quod pro nobis traditum est

Saturday, March 19, 2011

New gospels

In recent years, I have been hearing a plethora of new gospels. This may reveal how I have been out of touch in prior years or it may reveal changes taking place. These trends in theological emphasis come and go. I will try to comment on them from time to time when they come to mind.

For example, we know the failure of "positive thinking" on theology for its denial of sin. This is just simply a denial of life how it is. On the other hand one new gospel I am hearing sounds like the victory of sin and the helpless Christ. This may be an over-reaction to the positive thinking trend, a parallel thought stream within the Church to the New Atheism, or it may be a new gospel.

Simply put, it puts salvation by Christ solely in the next life as a distant promise. The cross and the sacraments are of no real effect in this life. We are under the power of sin and we should just get used to it. One can only imagine how much of Scripture has to be re-interpreted or re-defined or left out so that sin can have its say. And then we have a helpless God. Is He just a mere architect watching from a distance? Christ is powerless to help us in this life, though He may be of help in the next.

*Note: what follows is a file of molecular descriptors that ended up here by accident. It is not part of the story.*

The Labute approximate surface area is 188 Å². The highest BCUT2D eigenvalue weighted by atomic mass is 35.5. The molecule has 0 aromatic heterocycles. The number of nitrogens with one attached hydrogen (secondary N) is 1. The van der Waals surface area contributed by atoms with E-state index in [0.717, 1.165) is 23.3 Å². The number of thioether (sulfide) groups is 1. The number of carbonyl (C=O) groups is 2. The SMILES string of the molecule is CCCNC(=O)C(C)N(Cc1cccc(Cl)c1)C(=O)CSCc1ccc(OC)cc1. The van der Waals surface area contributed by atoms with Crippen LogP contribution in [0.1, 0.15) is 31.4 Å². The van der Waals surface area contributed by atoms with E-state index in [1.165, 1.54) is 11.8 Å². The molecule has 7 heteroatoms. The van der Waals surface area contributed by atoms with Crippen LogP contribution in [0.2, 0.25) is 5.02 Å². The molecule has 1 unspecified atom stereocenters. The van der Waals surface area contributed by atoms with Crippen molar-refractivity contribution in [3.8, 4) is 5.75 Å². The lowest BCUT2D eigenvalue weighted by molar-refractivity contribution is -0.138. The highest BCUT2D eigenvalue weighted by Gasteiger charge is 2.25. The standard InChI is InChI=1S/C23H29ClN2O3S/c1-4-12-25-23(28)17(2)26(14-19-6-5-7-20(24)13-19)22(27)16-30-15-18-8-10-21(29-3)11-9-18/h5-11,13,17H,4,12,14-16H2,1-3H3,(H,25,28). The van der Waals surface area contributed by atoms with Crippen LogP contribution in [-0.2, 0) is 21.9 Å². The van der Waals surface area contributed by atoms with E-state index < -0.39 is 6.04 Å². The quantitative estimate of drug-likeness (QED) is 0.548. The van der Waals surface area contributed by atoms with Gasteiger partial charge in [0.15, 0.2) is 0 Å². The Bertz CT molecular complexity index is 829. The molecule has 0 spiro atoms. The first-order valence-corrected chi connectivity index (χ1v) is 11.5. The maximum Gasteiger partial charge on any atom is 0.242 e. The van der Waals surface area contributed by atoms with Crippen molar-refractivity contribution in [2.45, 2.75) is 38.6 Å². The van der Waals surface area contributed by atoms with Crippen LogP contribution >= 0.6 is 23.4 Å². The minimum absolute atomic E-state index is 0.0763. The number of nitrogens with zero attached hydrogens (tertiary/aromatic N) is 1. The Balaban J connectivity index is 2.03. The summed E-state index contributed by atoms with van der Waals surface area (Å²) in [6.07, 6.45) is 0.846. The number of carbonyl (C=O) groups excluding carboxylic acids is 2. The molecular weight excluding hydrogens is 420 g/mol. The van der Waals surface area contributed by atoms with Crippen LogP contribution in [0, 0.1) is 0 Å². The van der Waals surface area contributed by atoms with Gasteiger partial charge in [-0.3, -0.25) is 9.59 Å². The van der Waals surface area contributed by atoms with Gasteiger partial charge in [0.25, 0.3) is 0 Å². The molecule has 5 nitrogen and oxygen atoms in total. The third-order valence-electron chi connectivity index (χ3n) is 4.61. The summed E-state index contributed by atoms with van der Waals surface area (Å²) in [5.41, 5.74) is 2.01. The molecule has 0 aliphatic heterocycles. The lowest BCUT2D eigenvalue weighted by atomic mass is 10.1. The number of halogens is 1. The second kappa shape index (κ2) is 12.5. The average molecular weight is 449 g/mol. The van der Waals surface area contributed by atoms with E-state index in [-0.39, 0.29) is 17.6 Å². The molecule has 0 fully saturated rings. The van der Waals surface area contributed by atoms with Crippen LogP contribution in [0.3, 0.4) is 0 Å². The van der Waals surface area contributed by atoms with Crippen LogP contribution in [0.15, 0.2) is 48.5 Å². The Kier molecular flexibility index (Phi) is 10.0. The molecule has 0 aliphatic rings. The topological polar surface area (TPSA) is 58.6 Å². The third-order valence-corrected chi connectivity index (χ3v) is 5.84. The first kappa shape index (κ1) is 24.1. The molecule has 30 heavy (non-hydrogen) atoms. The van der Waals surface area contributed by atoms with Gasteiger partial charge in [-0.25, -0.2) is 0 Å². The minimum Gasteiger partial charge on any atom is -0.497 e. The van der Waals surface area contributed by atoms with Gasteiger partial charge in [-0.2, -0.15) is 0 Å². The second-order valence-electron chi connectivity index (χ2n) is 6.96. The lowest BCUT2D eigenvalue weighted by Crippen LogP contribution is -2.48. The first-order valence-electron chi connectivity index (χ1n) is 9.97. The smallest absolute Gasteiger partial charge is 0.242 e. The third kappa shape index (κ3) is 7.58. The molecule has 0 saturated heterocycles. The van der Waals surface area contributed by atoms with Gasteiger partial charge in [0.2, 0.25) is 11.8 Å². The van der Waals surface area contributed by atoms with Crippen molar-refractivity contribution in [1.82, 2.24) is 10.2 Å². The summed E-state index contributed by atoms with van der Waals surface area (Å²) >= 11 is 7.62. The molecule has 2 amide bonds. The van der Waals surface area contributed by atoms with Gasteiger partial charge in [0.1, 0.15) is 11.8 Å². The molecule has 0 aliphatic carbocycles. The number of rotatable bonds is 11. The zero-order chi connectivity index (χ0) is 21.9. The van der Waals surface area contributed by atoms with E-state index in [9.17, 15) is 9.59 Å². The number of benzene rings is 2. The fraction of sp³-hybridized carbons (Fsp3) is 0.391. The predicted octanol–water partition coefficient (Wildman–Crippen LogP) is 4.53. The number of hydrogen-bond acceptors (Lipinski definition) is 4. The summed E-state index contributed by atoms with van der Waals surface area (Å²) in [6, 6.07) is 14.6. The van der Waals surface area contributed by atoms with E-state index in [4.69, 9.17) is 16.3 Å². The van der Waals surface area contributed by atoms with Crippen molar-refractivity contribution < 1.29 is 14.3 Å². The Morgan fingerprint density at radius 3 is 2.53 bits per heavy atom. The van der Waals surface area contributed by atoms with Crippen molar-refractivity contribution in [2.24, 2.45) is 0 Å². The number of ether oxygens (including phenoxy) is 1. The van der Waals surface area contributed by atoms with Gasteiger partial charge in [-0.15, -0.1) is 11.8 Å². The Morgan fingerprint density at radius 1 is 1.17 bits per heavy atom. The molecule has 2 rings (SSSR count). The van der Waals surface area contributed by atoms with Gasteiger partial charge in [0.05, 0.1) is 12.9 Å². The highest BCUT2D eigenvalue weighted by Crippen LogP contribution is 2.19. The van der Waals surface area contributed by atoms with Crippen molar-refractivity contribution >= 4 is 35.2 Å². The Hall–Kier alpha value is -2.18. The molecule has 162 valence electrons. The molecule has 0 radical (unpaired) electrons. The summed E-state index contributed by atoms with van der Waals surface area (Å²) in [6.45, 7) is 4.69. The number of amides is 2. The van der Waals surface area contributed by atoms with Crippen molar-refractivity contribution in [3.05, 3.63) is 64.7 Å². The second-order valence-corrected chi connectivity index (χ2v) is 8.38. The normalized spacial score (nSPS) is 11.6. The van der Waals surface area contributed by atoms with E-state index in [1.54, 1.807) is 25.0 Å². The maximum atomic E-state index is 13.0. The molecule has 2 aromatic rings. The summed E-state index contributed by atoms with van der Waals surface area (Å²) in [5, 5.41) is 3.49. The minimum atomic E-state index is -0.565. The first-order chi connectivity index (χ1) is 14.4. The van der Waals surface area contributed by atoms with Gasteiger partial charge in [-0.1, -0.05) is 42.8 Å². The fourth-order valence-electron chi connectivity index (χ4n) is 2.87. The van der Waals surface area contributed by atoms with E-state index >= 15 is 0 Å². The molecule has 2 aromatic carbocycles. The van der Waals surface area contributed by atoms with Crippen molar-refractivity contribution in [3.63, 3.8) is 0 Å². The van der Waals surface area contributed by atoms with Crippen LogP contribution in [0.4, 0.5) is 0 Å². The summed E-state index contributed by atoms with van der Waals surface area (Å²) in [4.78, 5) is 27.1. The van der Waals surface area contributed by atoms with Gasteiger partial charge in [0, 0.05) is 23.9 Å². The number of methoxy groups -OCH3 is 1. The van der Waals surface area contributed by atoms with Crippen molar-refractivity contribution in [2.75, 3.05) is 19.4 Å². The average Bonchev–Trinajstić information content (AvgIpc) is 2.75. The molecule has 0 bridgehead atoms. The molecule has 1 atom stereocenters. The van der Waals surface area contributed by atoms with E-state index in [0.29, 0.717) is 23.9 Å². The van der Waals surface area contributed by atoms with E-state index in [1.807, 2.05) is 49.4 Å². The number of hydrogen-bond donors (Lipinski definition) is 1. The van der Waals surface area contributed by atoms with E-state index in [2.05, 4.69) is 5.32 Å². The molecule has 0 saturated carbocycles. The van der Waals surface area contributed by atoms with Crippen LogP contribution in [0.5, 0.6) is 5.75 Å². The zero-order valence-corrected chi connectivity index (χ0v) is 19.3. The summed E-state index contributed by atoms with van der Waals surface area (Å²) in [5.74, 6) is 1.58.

This particular new gospel came to mind as I read the Apostle's words to the Thessalonians,"For God did not call us to uncleanness, but in holiness." The Apostle knows he is talking to sinners and he still says this. He is not waiting for a perfect holiness that will come only in the next life. He seems to have confidence that when God calls us to something He can will and work that in us. Holiness is not a denial of sin, it is a divine call toward God in Christ. This means that Christ can and does gives us what we will need to hear and follow the call to holiness, not only in the life to come. We received this call in Holy Baptism and now we are called to the same in the blessed Eucharist. Baptism does not only remind us of our sinfulness and the Eucharist is not only a foretaste of the feast to come.

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